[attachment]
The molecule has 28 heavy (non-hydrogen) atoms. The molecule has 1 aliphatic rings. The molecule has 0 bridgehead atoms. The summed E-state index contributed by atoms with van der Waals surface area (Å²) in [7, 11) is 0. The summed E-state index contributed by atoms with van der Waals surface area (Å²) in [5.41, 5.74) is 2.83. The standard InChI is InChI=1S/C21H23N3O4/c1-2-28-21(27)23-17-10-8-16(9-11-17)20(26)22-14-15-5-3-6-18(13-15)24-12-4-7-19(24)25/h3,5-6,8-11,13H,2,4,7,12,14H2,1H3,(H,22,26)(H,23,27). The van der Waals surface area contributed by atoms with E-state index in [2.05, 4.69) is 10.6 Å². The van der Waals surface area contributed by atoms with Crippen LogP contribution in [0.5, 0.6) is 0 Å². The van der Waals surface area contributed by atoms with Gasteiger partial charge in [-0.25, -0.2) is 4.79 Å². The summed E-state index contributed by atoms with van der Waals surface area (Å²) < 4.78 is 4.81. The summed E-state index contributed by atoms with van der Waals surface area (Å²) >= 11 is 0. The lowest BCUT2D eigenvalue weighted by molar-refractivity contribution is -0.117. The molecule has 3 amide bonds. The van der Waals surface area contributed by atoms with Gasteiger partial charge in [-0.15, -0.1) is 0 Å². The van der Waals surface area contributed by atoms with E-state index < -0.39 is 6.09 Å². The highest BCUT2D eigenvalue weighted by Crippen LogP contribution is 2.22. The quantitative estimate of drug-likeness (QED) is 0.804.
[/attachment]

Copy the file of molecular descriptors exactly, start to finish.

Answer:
The molecule has 28 heavy (non-hydrogen) atoms. The molecule has 1 aliphatic rings. The molecule has 0 bridgehead atoms. The summed E-state index contributed by atoms with van der Waals surface area (Å²) in [7, 11) is 0. The summed E-state index contributed by atoms with van der Waals surface area (Å²) in [5.41, 5.74) is 2.83. The standard InChI is InChI=1S/C21H23N3O4/c1-2-28-21(27)23-17-10-8-16(9-11-17)20(26)22-14-15-5-3-6-18(13-15)24-12-4-7-19(24)25/h3,5-6,8-11,13H,2,4,7,12,14H2,1H3,(H,22,26)(H,23,27). The van der Waals surface area contributed by atoms with E-state index in [2.05, 4.69) is 10.6 Å². The van der Waals surface area contributed by atoms with Crippen LogP contribution in [0.5, 0.6) is 0 Å². The van der Waals surface area contributed by atoms with Gasteiger partial charge in [-0.25, -0.2) is 4.79 Å². The summed E-state index contributed by atoms with van der Waals surface area (Å²) < 4.78 is 4.81. The summed E-state index contributed by atoms with van der Waals surface area (Å²) >= 11 is 0. The lowest BCUT2D eigenvalue weighted by molar-refractivity contribution is -0.117. The molecule has 3 amide bonds. The van der Waals surface area contributed by atoms with Gasteiger partial charge in [-0.15, -0.1) is 0 Å². The van der Waals surface area contributed by atoms with E-state index < -0.39 is 6.09 Å². The highest BCUT2D eigenvalue weighted by Crippen LogP contribution is 2.22. The quantitative estimate of drug-likeness (QED) is 0.804.